The confusing point of this post centers on why monies and support from USAID was used for what is not done in the U.S.? Why is it that the U.S. can instigate a national broadband policy, however indirectly, in Macedonia, but not in the U.S.? Yes, the U.S. is much larger and perhaps better off with regards to infrastructure to support Internet connectivity, but why would USAID sponsor the development of high speed connection of schools, rural governments and populations in Macedonia, but not the U.S.? Maybe the US is using Macedonia as a testing ground for a national broadband policy? Congratulations are in order for Macedonia, for becoming the first nation with universal Internet access.

Monday, September 24, 2007

Public Library Funding & Technology Access Study 2006-2007

Over the weekend I finally found the time to read the very interesting "Library Funding & Technolgy Access Study 2006-2007". Yes the title sounds a bit drab, but within this study is a great deal of information. Especially information that is pertinent to persons interested in ICT Policy and Telecommunications Policy.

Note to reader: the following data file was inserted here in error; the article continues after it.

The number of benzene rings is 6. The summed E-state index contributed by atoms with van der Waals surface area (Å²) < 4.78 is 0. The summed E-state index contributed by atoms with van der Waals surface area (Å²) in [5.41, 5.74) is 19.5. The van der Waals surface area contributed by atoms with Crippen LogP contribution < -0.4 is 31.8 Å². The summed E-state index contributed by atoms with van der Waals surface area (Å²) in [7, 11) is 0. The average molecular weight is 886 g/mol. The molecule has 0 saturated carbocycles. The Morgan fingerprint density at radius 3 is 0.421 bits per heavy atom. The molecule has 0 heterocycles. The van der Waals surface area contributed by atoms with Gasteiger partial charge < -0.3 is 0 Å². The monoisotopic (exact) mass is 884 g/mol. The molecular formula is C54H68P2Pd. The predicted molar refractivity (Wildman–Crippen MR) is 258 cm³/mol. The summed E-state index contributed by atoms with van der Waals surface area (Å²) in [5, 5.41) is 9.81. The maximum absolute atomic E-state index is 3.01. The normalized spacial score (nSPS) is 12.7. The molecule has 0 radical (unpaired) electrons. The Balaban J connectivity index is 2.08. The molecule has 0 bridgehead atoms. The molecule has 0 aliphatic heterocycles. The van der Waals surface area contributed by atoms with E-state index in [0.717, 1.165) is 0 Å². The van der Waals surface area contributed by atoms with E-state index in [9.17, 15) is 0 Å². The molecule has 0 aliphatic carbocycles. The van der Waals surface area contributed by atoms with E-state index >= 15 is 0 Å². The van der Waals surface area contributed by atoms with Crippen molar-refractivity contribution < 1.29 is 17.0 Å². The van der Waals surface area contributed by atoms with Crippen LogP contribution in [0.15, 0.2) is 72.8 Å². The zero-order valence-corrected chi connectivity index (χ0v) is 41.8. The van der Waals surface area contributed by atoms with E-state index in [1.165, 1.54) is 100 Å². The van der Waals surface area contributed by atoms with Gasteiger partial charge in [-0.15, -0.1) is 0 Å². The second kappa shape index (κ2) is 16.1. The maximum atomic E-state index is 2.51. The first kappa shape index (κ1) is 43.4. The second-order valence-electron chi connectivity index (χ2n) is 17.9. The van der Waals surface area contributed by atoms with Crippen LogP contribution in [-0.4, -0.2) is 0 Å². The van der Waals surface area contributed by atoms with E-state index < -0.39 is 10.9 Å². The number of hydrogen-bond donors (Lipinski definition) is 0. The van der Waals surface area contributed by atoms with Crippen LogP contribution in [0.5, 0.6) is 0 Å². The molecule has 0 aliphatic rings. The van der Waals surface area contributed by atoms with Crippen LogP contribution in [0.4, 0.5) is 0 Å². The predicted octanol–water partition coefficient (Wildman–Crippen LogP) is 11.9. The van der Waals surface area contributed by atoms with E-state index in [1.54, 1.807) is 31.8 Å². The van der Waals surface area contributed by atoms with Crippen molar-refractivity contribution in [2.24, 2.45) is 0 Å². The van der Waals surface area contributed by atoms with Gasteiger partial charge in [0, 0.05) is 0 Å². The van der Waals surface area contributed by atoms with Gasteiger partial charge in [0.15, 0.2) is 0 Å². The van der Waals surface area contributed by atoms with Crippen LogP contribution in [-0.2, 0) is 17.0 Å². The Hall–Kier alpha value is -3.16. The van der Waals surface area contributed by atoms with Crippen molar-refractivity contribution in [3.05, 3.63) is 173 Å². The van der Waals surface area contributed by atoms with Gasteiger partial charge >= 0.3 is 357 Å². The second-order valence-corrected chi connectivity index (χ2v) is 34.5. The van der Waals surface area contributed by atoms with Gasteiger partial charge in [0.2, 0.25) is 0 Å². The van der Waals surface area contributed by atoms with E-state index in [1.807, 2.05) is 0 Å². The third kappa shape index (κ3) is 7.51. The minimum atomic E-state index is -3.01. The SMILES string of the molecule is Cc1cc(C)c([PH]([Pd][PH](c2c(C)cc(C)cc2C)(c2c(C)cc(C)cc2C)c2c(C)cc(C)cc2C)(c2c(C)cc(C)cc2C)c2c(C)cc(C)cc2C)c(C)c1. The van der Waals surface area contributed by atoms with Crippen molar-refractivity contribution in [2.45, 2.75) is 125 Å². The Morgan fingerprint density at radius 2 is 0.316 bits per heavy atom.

In the ICT arena, the study highlights the shortcomings that public libraries are encountering with budgets and physical infrastructure of buildings. In addition to the lack of information professionals for support and improvment of ICT that is already in place. This is occuring when the use of public libraries is increasing, ICT equipment is becoming outdated, bandwidth is beoming maxed out, and budgets are decreasing for public libraries.

The Telecommuniations Policy is brought into the fold with the introduction of bandwidth limits at public libraries. Granted some of the bandwidth limitations are in place voluntarily, but my focus here is that there are some that cannot obtain greater bandwidth due to insufficient infrastructure in the geographical region. This introduces the topic that the U.S. needs a Telecommunications policy that benefits everyone, not only those people that reside in areas where telecommunication companies can make a profit.

There is also so much more information contained in the study, that I would urge even the lonely librarian to devle into its massive 200+ pages. However, many of those pages are charts and graphs.